3. The Council completed section 47 enquiries to gather more information. A Council social worker spoke with the children, their mother, and Mr X. The Council’s records noted that face to face meetings with the children was not possible as the family was isolating due to the Covid-19 pandemic. The Council relied on video conferencing to speak with the children and their mother.
  4. The social worker completed an assessment. The assessment noted the following:
    • All three children made disclosures of excessive physical chastisement by Mr X. The assessment could not substantiate the disclosures due to a lack of evidence.
    • The children’s mother advised she was happy for the children to have supervised contact with Mr X, and she was happy to supervise the contact.
    • Mr X agreed to supervised contact by the children’s mother.
    • The social worker had advised both parents to seek legal advice if they cannot agree on contact arrangements.
  5. The Council closed the case at the end of April 2020. There is no evidence the Council shared the social work assessment with Mr X after it closed the case.
  6. Mr X said the Council did not tell him the supervision was advisory only. He thought the supervision had been put in place by children social services.
  7. Mr X also explained he did get legal advice and his solicitor arranged for mediation between him and his ex-partner. He said the mediation did not work as his ex-partner did not engage with the mediation. There is no evidence Mr X solicitor contacted the Council for further information about the contact arrangements.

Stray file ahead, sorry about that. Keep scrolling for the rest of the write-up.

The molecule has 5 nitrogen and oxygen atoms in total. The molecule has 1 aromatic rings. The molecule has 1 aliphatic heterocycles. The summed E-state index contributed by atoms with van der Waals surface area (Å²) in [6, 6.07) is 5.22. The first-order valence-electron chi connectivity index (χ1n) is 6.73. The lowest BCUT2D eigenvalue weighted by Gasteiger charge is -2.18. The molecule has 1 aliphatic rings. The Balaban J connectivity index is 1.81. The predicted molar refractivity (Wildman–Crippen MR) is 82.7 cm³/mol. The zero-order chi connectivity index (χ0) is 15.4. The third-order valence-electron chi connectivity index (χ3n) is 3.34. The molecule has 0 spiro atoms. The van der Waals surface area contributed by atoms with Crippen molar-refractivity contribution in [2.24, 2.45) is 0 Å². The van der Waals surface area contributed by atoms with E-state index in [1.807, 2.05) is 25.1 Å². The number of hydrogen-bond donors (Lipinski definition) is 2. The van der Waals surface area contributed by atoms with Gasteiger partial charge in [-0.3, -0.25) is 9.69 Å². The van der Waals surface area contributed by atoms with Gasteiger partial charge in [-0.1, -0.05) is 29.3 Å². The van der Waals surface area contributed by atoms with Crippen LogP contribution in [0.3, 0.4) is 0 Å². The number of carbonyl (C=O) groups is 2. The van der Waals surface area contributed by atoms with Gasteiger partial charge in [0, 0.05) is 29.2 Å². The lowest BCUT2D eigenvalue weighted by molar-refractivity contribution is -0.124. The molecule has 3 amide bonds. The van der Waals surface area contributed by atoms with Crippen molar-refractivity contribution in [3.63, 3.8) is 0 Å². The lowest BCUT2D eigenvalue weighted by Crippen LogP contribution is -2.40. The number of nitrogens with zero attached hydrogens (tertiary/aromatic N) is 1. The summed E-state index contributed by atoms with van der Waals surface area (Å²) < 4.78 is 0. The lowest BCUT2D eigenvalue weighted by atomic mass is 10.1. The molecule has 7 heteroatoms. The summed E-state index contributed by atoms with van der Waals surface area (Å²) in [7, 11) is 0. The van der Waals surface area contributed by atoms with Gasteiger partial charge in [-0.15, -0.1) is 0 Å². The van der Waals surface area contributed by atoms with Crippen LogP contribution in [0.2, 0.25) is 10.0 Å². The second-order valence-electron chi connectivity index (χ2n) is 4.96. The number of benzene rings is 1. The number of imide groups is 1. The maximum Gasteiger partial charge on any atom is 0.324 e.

8. Mr X said his solicitor told him around October 2020 that his only option was to go to court if he disagreed with the contact arrangements. Mr X said he did not want to go to court because of everything the children had already been through.
  9. In response to my first draft decision, Mr X said that the social work assessment contained inaccuracies and that he did not have the opportunity to challenge the content of the assessment because it was sent to him late. Further, he says that because he received the assessment late, he had no idea of his ex-partner’s feelings and that if he had known, he would have approached the situation differently.

Analysis

  1. There is no fault with the Council for completing section 47 enquiries after it received the referral. This is because it had a duty to investigate when it received the allegation Mr X’s children were at risk of harm.
  2. There is some confusion on Mr X’s part regarding who had put in place the contact arrangements. Mr X’s view is he thought the supervised contact had been ordered by the Council. However, the Council’s records showed it was the children’s mother who wanted the children to have supervised contact due to the allegations made by the children.
  3. The Council’s records also note Mr X had agreed to the supervised contact and that he was happy with that arrangement. Mr X disputes this and says he only agreed because he thought it was the Council who had put in place the arrangement.
  4. The evidence available shows the Council had no role in arranging the supervised contact; it was not the Council’s decision. This is because the records show it was the children’s mother who wanted the children to have supervised contact with Mr X. It is also clear the Council had closed on the case as it was satisfied that, due to the agreed supervised contact, the risk of harm to the children was significantly reduced. Therefore, the case was not open to the Council as it had no further role to play.